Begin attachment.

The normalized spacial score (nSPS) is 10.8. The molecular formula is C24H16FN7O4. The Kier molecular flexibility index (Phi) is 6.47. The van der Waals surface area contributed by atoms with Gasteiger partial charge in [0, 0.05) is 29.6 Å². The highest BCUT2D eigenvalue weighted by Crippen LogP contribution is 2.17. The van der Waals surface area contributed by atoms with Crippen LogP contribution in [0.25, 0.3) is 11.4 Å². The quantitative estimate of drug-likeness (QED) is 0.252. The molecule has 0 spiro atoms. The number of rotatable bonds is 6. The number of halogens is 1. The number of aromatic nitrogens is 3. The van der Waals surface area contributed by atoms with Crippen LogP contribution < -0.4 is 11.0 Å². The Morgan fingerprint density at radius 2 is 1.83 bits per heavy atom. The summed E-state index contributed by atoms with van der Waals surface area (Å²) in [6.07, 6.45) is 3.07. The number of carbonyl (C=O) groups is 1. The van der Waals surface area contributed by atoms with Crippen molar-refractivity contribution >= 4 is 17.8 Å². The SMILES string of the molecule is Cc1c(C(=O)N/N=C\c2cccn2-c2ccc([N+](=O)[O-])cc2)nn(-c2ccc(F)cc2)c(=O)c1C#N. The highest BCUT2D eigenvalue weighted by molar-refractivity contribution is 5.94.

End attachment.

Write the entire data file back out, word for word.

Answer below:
The normalized spacial score (nSPS) is 10.8. The molecular formula is C24H16FN7O4. The Kier molecular flexibility index (Phi) is 6.47. The van der Waals surface area contributed by atoms with Gasteiger partial charge in [0, 0.05) is 29.6 Å². The highest BCUT2D eigenvalue weighted by Crippen LogP contribution is 2.17. The van der Waals surface area contributed by atoms with Crippen LogP contribution in [0.25, 0.3) is 11.4 Å². The quantitative estimate of drug-likeness (QED) is 0.252. The molecule has 0 spiro atoms. The number of rotatable bonds is 6. The number of halogens is 1. The number of aromatic nitrogens is 3. The van der Waals surface area contributed by atoms with Crippen LogP contribution < -0.4 is 11.0 Å². The Morgan fingerprint density at radius 2 is 1.83 bits per heavy atom. The summed E-state index contributed by atoms with van der Waals surface area (Å²) in [6.07, 6.45) is 3.07. The number of carbonyl (C=O) groups is 1. The van der Waals surface area contributed by atoms with Crippen molar-refractivity contribution >= 4 is 17.8 Å². The SMILES string of the molecule is Cc1c(C(=O)N/N=C\c2cccn2-c2ccc([N+](=O)[O-])cc2)nn(-c2ccc(F)cc2)c(=O)c1C#N. The highest BCUT2D eigenvalue weighted by molar-refractivity contribution is 5.94.